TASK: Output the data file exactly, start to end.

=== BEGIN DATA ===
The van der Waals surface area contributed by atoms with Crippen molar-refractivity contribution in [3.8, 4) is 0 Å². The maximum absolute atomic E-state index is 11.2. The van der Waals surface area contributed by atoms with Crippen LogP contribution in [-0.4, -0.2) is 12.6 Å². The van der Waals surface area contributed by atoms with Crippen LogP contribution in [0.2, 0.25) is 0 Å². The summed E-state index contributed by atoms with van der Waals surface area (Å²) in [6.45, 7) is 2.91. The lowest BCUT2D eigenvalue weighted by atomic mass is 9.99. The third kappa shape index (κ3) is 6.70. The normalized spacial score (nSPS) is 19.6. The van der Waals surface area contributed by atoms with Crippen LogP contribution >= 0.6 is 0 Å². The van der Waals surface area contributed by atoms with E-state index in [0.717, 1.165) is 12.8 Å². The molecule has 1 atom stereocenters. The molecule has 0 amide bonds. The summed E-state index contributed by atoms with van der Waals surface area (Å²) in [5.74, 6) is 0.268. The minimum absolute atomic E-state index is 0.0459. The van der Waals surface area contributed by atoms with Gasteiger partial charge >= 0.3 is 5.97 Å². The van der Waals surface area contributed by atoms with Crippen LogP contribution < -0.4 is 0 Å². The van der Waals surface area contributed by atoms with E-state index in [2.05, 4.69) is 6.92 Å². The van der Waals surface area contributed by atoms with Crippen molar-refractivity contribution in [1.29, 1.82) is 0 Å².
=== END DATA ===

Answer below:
The van der Waals surface area contributed by atoms with Crippen molar-refractivity contribution in [3.8, 4) is 0 Å². The maximum absolute atomic E-state index is 11.2. The van der Waals surface area contributed by atoms with Crippen LogP contribution in [-0.4, -0.2) is 12.6 Å². The van der Waals surface area contributed by atoms with Crippen LogP contribution in [0.2, 0.25) is 0 Å². The summed E-state index contributed by atoms with van der Waals surface area (Å²) in [6.45, 7) is 2.91. The lowest BCUT2D eigenvalue weighted by atomic mass is 9.99. The third kappa shape index (κ3) is 6.70. The normalized spacial score (nSPS) is 19.6. The van der Waals surface area contributed by atoms with Crippen LogP contribution >= 0.6 is 0 Å². The van der Waals surface area contributed by atoms with E-state index in [0.717, 1.165) is 12.8 Å². The molecule has 1 atom stereocenters. The molecule has 0 amide bonds. The summed E-state index contributed by atoms with van der Waals surface area (Å²) in [5.74, 6) is 0.268. The minimum absolute atomic E-state index is 0.0459. The van der Waals surface area contributed by atoms with Gasteiger partial charge >= 0.3 is 5.97 Å². The van der Waals surface area contributed by atoms with Crippen LogP contribution < -0.4 is 0 Å². The van der Waals surface area contributed by atoms with E-state index in [2.05, 4.69) is 6.92 Å². The van der Waals surface area contributed by atoms with Crippen molar-refractivity contribution in [1.29, 1.82) is 0 Å².